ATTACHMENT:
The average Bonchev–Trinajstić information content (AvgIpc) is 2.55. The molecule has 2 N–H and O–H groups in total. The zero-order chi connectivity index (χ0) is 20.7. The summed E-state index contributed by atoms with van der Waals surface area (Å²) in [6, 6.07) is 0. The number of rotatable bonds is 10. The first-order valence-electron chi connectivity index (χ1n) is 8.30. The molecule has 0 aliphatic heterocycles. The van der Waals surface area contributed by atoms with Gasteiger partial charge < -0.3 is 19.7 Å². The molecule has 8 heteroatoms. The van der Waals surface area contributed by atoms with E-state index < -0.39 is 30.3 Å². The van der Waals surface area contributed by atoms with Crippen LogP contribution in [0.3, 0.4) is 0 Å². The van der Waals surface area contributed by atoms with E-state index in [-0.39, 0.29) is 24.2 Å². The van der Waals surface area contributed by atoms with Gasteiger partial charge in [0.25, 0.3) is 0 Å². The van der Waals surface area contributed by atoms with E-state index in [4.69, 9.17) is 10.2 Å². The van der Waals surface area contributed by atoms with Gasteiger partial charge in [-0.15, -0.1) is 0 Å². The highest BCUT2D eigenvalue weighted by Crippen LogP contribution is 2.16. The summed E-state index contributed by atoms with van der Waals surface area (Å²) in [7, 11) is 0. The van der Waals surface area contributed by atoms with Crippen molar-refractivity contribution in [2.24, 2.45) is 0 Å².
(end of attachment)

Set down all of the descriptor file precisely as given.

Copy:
The average Bonchev–Trinajstić information content (AvgIpc) is 2.55. The molecule has 2 N–H and O–H groups in total. The zero-order chi connectivity index (χ0) is 20.7. The summed E-state index contributed by atoms with van der Waals surface area (Å²) in [6, 6.07) is 0. The number of rotatable bonds is 10. The first-order valence-electron chi connectivity index (χ1n) is 8.30. The molecule has 0 aliphatic heterocycles. The van der Waals surface area contributed by atoms with Gasteiger partial charge < -0.3 is 19.7 Å². The molecule has 8 heteroatoms. The van der Waals surface area contributed by atoms with E-state index < -0.39 is 30.3 Å². The van der Waals surface area contributed by atoms with Crippen LogP contribution in [0.3, 0.4) is 0 Å². The van der Waals surface area contributed by atoms with E-state index in [-0.39, 0.29) is 24.2 Å². The van der Waals surface area contributed by atoms with Gasteiger partial charge in [0.25, 0.3) is 0 Å². The van der Waals surface area contributed by atoms with E-state index in [4.69, 9.17) is 10.2 Å². The van der Waals surface area contributed by atoms with Gasteiger partial charge in [-0.15, -0.1) is 0 Å². The highest BCUT2D eigenvalue weighted by Crippen LogP contribution is 2.16. The summed E-state index contributed by atoms with van der Waals surface area (Å²) in [7, 11) is 0. The van der Waals surface area contributed by atoms with Crippen molar-refractivity contribution in [2.24, 2.45) is 0 Å².